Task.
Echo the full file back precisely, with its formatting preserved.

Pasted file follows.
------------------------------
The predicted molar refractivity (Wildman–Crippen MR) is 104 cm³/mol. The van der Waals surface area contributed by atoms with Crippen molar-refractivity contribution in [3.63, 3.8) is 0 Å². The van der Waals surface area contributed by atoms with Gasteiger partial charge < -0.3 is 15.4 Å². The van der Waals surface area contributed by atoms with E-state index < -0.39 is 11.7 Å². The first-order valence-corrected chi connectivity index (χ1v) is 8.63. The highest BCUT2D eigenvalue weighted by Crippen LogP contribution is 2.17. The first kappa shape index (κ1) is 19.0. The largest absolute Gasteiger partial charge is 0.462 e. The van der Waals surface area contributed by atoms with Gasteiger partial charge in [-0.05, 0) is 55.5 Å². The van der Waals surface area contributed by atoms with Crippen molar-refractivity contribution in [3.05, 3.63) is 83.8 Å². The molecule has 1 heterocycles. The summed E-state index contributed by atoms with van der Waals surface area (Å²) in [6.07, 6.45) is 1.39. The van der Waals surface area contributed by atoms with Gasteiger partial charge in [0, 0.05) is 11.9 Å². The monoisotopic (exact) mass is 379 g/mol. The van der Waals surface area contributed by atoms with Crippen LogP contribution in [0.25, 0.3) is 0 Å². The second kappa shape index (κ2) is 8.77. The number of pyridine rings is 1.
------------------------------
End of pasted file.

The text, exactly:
The predicted molar refractivity (Wildman–Crippen MR) is 104 cm³/mol. The van der Waals surface area contributed by atoms with Crippen molar-refractivity contribution in [3.63, 3.8) is 0 Å². The van der Waals surface area contributed by atoms with Gasteiger partial charge < -0.3 is 15.4 Å². The van der Waals surface area contributed by atoms with E-state index < -0.39 is 11.7 Å². The first-order valence-corrected chi connectivity index (χ1v) is 8.63. The highest BCUT2D eigenvalue weighted by Crippen LogP contribution is 2.17. The first kappa shape index (κ1) is 19.0. The largest absolute Gasteiger partial charge is 0.462 e. The van der Waals surface area contributed by atoms with Gasteiger partial charge in [-0.05, 0) is 55.5 Å². The van der Waals surface area contributed by atoms with Crippen molar-refractivity contribution in [3.05, 3.63) is 83.8 Å². The molecule has 1 heterocycles. The summed E-state index contributed by atoms with van der Waals surface area (Å²) in [6.07, 6.45) is 1.39. The van der Waals surface area contributed by atoms with Gasteiger partial charge in [0, 0.05) is 11.9 Å². The monoisotopic (exact) mass is 379 g/mol. The van der Waals surface area contributed by atoms with Crippen LogP contribution in [0.25, 0.3) is 0 Å². The second kappa shape index (κ2) is 8.77. The number of pyridine rings is 1.